Remembering Angie

Remembering Angie September 11, 2017
The Pentagon after the 9/11 attack. (U. S. Naval photo by Photographer's Mate 1st Class Michael W. Pendergrass)
The Pentagon after the 9/11 attack. (U. S. Naval photo by Photographer’s Mate 1st Class Michael W. Pendergrass)

Angela Houtz

September 6, 1974-September 11, 2001,
Rest in Peace and Rise in Glory


A couple of months ago I stopped at a car wash. It was a fundraiser for the church that now owns the building that had once belonged to my church. As I sat in a lawn chair outside that familiar structure watching a dad and his two children soap up my car, I suddenly remembered that I had washed about 20 cars in that very spot when the building was ours. It was on Saturday, September 15, 2001.

Our car wash to raise funds to help the survivors of the attack on the Pentagon. We were stunned, grief stricken, and angry like the rest of the nation. And of the many ways in which we were affected personally was that one of our own had been killed when the jihadists weaponized American Airlines Flight 77. Her name was Angela Houtz, but we called her Angie. Angie, a civilian employee for the U.S. Navy at the Pentagon, was only 27 when her life ended on 9/11.

AngieAngie, pretty, friendly, with wavy dark hair and sparkling brown eyes, had both an infectious smile and an infectious faith that affected all who knew her. She said of her own faith journey that it totally changed when began attending Church of the Apostles in Fairfax, Virginia. She glowed when she said one Sunday that she now understood that God is “very personal and wants to have a relationship with us.”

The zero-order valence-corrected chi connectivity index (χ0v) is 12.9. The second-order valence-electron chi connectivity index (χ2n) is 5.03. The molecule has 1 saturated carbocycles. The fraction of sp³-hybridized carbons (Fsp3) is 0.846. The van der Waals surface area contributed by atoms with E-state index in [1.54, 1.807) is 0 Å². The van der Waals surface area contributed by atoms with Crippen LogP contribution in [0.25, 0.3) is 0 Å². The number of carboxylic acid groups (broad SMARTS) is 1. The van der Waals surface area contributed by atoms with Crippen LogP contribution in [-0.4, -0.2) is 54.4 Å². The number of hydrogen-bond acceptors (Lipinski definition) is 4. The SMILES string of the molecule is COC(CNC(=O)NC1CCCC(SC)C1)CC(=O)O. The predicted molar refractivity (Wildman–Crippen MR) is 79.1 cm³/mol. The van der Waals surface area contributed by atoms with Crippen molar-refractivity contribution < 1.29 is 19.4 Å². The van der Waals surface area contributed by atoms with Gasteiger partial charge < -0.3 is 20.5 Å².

Besides both being members of Church of the Apostles, Angie and I shared two things. We were both born on September 6, something that I did not know until she died. In addition, Angie took over the leadership of a ministry that I had started many years before, the Grate Patrol. The Grate Patrol prepared meals and served them to the homeless on the streets of Washington, DC.

Just a few months before she was killed, Angie said:

I think God really wants to use us to be involved in different ministries, to be involved in our workplaces. He has a plan for us and we are his Ambassadors.  He could just go out and transform lives by Himself if he wanted to, but there is a reason why he wants us to be involved and to get out there, and I think we need to pay attention to his calling and see where he wants to use us to impact our community.

Angie paid attention.

Angela Houtz was the Salutatorian of her graduating class at Maurice J. McDonough High School in Pomfret, Maryland in 1992. She received a full scholarship in the humanities program at the University of Maryland Baltimore County (UMBC).

She interned with the Office of Naval Intelligence in Suitland, Maryland, and when she graduated Angie was offered a permanent position. According to the Pentagon Memorial Fund website, Angie “was recommended for a position in the Pentagon, working for the Chief of Naval Operations Intelligence Plot, where she also served as the Naval Intelligence Watch Officer in the Navy Command Center.”